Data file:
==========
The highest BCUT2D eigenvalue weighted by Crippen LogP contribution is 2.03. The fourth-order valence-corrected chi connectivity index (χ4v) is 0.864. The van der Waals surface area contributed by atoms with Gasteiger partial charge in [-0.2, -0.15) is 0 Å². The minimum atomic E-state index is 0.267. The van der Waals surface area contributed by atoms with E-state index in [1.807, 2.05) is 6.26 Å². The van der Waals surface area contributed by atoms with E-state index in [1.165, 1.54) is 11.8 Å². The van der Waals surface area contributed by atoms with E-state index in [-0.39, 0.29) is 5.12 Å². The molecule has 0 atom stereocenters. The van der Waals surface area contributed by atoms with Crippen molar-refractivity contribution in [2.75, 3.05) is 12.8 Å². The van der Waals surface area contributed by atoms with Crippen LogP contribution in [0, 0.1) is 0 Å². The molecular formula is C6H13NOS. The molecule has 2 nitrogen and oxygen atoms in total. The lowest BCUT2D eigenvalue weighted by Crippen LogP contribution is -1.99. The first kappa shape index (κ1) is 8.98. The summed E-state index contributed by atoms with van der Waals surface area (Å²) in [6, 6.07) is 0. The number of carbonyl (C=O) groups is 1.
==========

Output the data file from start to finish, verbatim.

The highest BCUT2D eigenvalue weighted by Crippen LogP contribution is 2.03. The fourth-order valence-corrected chi connectivity index (χ4v) is 0.864. The van der Waals surface area contributed by atoms with Gasteiger partial charge in [-0.2, -0.15) is 0 Å². The minimum atomic E-state index is 0.267. The van der Waals surface area contributed by atoms with E-state index in [1.807, 2.05) is 6.26 Å². The van der Waals surface area contributed by atoms with E-state index in [1.165, 1.54) is 11.8 Å². The van der Waals surface area contributed by atoms with E-state index in [-0.39, 0.29) is 5.12 Å². The molecule has 0 atom stereocenters. The van der Waals surface area contributed by atoms with Crippen molar-refractivity contribution in [2.75, 3.05) is 12.8 Å². The van der Waals surface area contributed by atoms with Crippen LogP contribution in [0, 0.1) is 0 Å². The molecular formula is C6H13NOS. The molecule has 2 nitrogen and oxygen atoms in total. The lowest BCUT2D eigenvalue weighted by Crippen LogP contribution is -1.99. The first kappa shape index (κ1) is 8.98. The summed E-state index contributed by atoms with van der Waals surface area (Å²) in [6, 6.07) is 0. The number of carbonyl (C=O) groups is 1.